Schmidt said last month that Page had lost his voice and wouldn't be speaking at some company events, including a July 19 conference call covering Google's second-quarter results.
Schmidt, speaking yesterday at the annual Allen & Co. conference, also touched on a broad range of other topics, including the U.S. economy, Google's acquisitions, demand for the Nexus 7 tablet and the value of Facebook Inc. shares.
A recovery in the U.S. economy will remain sluggish, Schmidt told reporters at the event. The pace of rebound in the U.S. is crucial to Mountain View, California-based Google, which as operator of the world's largest Web-search engine relies on sales of ads to businesses. Google's second-quarter revenue may rise 23 percent to $8.54 billion from the same period a year ago, according to the average of analyst estimates based on data compiled by Bloomberg.
Turning to the Nexus 7, a tablet-style computer introduced by Google last month, Schmidt said he's been told that demand is "immense." Google has begun taking orders for the machine before it hits store shelves.
Google's acquisition pace is "normal" and remains focused mostly on smaller companies, Schmidt said. The company is making about one acquisition a week, he said. Google made one of its larger takeovers in 2006, when it paid $1.65 billion for YouTube LLC, the video-sharing site.
YouTube is "much more valuable" than the purchase price, Schmidt said yesterday.
YouTube, known for clips of skateboarding dogs and kids in playgrounds, has been focusing more on professional content, including funding small Web-video producers. Schmidt said the service could move into owning content outright someday, not just investing in it.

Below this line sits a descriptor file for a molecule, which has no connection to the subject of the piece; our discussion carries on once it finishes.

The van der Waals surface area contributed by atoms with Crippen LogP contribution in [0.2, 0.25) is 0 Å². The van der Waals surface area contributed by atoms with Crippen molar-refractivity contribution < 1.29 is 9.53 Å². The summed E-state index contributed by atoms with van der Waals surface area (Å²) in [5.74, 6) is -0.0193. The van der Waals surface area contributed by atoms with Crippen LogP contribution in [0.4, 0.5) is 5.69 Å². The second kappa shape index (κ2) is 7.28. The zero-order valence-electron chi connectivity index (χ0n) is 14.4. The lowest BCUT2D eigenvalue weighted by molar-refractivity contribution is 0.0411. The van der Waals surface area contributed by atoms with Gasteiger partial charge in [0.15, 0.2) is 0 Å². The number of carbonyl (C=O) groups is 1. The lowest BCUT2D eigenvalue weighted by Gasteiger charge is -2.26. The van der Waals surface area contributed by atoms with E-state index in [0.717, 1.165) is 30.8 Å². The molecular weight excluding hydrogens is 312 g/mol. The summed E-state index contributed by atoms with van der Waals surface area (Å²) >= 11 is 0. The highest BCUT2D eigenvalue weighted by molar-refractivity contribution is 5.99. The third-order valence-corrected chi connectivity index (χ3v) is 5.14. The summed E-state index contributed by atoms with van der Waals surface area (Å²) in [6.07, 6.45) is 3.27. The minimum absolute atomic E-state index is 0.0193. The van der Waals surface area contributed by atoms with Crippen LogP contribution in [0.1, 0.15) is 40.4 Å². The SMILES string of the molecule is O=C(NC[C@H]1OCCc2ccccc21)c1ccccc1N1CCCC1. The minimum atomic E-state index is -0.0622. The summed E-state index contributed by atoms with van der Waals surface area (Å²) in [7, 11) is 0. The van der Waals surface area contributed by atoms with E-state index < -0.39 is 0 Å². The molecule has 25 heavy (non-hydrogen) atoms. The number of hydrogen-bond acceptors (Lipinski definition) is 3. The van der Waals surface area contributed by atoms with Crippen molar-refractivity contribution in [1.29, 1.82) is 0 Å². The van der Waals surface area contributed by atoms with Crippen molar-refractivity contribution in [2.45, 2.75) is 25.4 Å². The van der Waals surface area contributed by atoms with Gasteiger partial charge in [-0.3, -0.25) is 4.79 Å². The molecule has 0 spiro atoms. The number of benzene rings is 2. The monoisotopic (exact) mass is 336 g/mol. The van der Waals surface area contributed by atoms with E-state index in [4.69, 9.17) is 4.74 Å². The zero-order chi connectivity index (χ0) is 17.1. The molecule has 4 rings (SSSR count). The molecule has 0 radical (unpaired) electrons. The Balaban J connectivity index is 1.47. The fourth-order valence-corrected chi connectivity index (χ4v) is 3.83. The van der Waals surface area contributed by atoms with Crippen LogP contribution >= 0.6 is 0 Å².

Schmidt also faced questions at the event about an antitrust investigation in Europe. There have been "back and forth" talks over the issues, Schmidt said. There are no liability reserves for possible fines, he said.
Google has outlined proposals to the European Union antitrust chief Joaquin Almunia in a letter responding to the probe, which is looking into allegations that the search engine discriminates against rivals. Almunia in May had asked it to make an offer to settle antitrust concerns.
Schmidt, who is attending the Idaho event with executives such as Facebook CEO Mark Zuckerberg, said that it's too early to know whether to buy shares of the social-networking service.
Facebook's stock has only closed above its initial public offering price of $38 once, on the first day of trading on May 18. The shares fell less than 1 percent to $30.81 at the New York close. They are down 19 percent since the IPO.
Facebook is a "great American story," Schmidt said. He added people should "wait six months" to help determine the company's valuation.